Someone wrote: “For us in Palo Alto, Steve Jobs was 15 minutes walk away…”  How many dared walk toward Steve’s direction?

Your time is limited.

Do you have a vision? Can you sustain pressure and enjoy working under pressure? If not, select another vision that requires as much work, but less stupid pressures that ruin your joy for life.

Do not worry, someone else will pick up your first vision and run with it: You have contributed to the implementation of the vision, given that you published in details your daydream project, regardless if many would deny you the essential contribution.

Work hard, not mindlessly, but mindlessly hard as you identified your strongest passions, which converge toward your dream of “What work makes me happiest?”

And the cycle closes in: Spirit, virtual vision, daydream detailed project, applied matters, trends, spirit…

Most people never cross the phase of attempting to publish their daydream project.  Why?  They don’t want to be humiliated by a few of the community pointing their fingers saying: “The fool. He can’t even earn a living…” We are surviving life!

Many blame Steve for not paying close attention to the sweatshop factories overseas, manufacturing the gadgets…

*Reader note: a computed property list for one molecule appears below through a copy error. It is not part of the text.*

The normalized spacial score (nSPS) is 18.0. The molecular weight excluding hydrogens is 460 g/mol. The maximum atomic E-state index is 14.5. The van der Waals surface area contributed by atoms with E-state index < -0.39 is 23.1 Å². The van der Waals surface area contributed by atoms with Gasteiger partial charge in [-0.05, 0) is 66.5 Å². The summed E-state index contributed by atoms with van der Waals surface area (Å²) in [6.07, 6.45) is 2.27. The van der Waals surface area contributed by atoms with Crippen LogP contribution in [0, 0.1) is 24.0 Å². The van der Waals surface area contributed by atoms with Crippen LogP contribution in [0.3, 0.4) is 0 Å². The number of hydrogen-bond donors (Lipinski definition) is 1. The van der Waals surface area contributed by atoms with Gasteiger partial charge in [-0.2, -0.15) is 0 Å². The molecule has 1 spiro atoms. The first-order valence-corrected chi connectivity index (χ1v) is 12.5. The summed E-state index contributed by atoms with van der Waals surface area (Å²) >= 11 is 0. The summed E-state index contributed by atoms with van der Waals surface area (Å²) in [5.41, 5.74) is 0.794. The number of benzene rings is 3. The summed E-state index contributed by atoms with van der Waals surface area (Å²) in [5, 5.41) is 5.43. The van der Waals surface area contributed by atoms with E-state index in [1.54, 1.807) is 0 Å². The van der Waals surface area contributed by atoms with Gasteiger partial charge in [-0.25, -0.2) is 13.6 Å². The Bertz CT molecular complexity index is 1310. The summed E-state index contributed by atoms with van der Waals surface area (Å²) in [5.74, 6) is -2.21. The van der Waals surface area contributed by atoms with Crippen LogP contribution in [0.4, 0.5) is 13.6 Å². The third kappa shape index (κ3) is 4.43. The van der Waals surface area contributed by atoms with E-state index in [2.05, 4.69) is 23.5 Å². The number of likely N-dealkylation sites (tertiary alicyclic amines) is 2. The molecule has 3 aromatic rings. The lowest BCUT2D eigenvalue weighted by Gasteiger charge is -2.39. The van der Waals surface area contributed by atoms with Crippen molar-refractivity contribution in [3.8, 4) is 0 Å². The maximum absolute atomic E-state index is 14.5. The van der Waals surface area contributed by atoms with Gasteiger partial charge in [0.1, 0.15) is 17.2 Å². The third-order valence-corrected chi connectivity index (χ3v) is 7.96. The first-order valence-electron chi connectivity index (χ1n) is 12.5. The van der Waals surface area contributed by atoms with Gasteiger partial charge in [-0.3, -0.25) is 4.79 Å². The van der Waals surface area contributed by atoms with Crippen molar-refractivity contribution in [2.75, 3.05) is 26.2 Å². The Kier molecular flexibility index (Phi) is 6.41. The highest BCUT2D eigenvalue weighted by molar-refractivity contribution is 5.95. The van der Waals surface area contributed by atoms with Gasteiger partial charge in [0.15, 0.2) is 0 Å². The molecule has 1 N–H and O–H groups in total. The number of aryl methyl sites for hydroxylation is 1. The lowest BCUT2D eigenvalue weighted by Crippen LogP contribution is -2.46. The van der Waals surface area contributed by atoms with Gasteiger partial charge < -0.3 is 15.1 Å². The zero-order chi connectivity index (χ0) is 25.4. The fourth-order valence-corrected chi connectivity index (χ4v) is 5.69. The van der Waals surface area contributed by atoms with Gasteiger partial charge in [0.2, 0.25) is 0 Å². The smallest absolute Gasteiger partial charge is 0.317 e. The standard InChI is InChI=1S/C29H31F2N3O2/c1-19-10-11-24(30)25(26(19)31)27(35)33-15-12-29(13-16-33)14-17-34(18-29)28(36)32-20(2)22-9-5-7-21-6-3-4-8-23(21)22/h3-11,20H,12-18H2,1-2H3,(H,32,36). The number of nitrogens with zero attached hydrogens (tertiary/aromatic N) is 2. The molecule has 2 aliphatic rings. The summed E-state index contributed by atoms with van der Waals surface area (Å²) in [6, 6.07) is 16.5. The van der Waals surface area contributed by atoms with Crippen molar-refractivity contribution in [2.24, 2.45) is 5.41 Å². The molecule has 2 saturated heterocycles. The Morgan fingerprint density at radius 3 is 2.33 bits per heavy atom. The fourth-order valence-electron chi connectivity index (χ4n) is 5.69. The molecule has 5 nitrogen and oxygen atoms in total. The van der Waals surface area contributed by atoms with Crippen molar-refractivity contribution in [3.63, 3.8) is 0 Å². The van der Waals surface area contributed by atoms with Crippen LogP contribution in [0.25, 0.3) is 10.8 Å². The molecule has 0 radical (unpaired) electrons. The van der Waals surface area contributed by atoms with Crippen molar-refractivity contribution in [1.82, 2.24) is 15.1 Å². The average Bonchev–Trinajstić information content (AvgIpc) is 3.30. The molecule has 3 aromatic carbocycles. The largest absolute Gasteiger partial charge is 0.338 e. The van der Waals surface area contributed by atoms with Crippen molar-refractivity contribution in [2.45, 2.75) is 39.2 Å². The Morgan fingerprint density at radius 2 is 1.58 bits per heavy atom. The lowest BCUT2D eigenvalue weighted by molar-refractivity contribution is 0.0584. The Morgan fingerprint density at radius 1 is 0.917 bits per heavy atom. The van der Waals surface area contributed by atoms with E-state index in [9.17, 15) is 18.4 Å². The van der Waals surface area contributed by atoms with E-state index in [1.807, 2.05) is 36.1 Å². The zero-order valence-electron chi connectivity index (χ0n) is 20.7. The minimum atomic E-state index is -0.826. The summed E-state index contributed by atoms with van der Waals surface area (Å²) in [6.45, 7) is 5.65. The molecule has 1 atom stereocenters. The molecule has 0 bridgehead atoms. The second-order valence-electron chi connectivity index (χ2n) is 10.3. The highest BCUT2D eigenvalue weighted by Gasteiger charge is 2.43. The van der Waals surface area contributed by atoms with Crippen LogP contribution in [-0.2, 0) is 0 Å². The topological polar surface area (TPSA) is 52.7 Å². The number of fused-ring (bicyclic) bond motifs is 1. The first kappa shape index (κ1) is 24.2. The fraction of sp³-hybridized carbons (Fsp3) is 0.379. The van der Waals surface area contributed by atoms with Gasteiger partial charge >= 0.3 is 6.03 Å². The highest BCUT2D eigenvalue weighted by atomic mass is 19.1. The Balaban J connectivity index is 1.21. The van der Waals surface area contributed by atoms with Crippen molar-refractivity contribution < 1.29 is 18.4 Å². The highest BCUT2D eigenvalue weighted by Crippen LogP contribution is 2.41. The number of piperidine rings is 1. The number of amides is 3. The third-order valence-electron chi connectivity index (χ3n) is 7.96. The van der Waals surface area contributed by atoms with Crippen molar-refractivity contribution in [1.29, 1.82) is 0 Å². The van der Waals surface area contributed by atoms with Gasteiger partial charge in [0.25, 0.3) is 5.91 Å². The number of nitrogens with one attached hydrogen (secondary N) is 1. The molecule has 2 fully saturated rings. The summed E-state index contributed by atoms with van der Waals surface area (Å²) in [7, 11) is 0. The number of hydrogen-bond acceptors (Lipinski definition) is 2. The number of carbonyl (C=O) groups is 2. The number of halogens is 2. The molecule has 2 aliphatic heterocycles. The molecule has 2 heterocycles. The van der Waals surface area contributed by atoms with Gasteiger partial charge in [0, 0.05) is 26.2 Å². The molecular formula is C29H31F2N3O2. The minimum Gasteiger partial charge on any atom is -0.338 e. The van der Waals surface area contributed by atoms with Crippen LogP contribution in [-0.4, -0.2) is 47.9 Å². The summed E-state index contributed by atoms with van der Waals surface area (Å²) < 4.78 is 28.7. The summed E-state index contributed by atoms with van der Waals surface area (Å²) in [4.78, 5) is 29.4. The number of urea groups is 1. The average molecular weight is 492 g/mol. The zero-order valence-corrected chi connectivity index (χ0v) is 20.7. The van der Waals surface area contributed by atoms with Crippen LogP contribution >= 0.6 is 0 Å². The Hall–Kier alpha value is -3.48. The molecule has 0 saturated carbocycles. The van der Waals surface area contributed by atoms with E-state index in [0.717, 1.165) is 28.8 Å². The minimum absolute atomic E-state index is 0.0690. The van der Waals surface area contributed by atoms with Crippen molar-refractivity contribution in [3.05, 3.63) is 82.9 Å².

My nephew William told me that Steve was a super programmer: When Steve worked at Atari, he was paid $650 for every redundant ship he could remove from the design.  The design got so anorexic that the company paid Steve $5,000 bonus.  It turned out that Steve Wozniak was the one helping him out in Atari and Wozniak was the programmer for the first Apple computer. Any feedback?

Biographical Note: Steve was born in Feb. 24, 1955 from an American lady (Joanne Simpson) and the Syrian Abdul Fattah Jandaly.  They got married two years after Steve’s birth. In the mean time, the Jobs family had adopted Steve. In 1967, at age 12, Steve was admitted to a summer training with Hewlett-Packard: He called directly William Hewlett.

Steve graduated from Homestead high school (Cupertino) in 1972. He could not suffer university formal learning and worked with Atari (electronic games) from 1974 to 76.